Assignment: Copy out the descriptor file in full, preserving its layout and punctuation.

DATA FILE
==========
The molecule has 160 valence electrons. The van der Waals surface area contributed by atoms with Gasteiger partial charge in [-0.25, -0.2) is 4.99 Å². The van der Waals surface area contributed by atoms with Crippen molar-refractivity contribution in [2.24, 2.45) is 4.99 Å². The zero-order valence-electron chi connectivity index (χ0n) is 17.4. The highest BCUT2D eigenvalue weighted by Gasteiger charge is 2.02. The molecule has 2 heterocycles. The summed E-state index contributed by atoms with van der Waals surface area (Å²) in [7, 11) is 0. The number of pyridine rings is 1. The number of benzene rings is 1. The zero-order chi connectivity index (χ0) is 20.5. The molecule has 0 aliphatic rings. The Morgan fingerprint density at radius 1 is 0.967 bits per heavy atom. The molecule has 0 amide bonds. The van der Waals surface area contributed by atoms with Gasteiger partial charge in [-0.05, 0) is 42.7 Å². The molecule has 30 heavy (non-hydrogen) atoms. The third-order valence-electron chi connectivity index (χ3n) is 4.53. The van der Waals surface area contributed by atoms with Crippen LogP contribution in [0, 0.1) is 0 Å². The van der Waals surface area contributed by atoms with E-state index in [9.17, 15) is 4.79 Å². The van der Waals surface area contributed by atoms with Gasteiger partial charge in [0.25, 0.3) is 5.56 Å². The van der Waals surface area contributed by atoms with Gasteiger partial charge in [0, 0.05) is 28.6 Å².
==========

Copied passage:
The molecule has 160 valence electrons. The van der Waals surface area contributed by atoms with Gasteiger partial charge in [-0.25, -0.2) is 4.99 Å². The van der Waals surface area contributed by atoms with Crippen molar-refractivity contribution in [2.24, 2.45) is 4.99 Å². The zero-order valence-electron chi connectivity index (χ0n) is 17.4. The highest BCUT2D eigenvalue weighted by Gasteiger charge is 2.02. The molecule has 2 heterocycles. The summed E-state index contributed by atoms with van der Waals surface area (Å²) in [7, 11) is 0. The number of pyridine rings is 1. The number of benzene rings is 1. The zero-order chi connectivity index (χ0) is 20.5. The molecule has 0 aliphatic rings. The Morgan fingerprint density at radius 1 is 0.967 bits per heavy atom. The molecule has 0 amide bonds. The van der Waals surface area contributed by atoms with Gasteiger partial charge in [-0.05, 0) is 42.7 Å². The molecule has 30 heavy (non-hydrogen) atoms. The third-order valence-electron chi connectivity index (χ3n) is 4.53. The van der Waals surface area contributed by atoms with Crippen LogP contribution in [0, 0.1) is 0 Å². The van der Waals surface area contributed by atoms with E-state index in [9.17, 15) is 4.79 Å². The van der Waals surface area contributed by atoms with Gasteiger partial charge in [0.25, 0.3) is 5.56 Å². The van der Waals surface area contributed by atoms with Gasteiger partial charge in [0, 0.05) is 28.6 Å².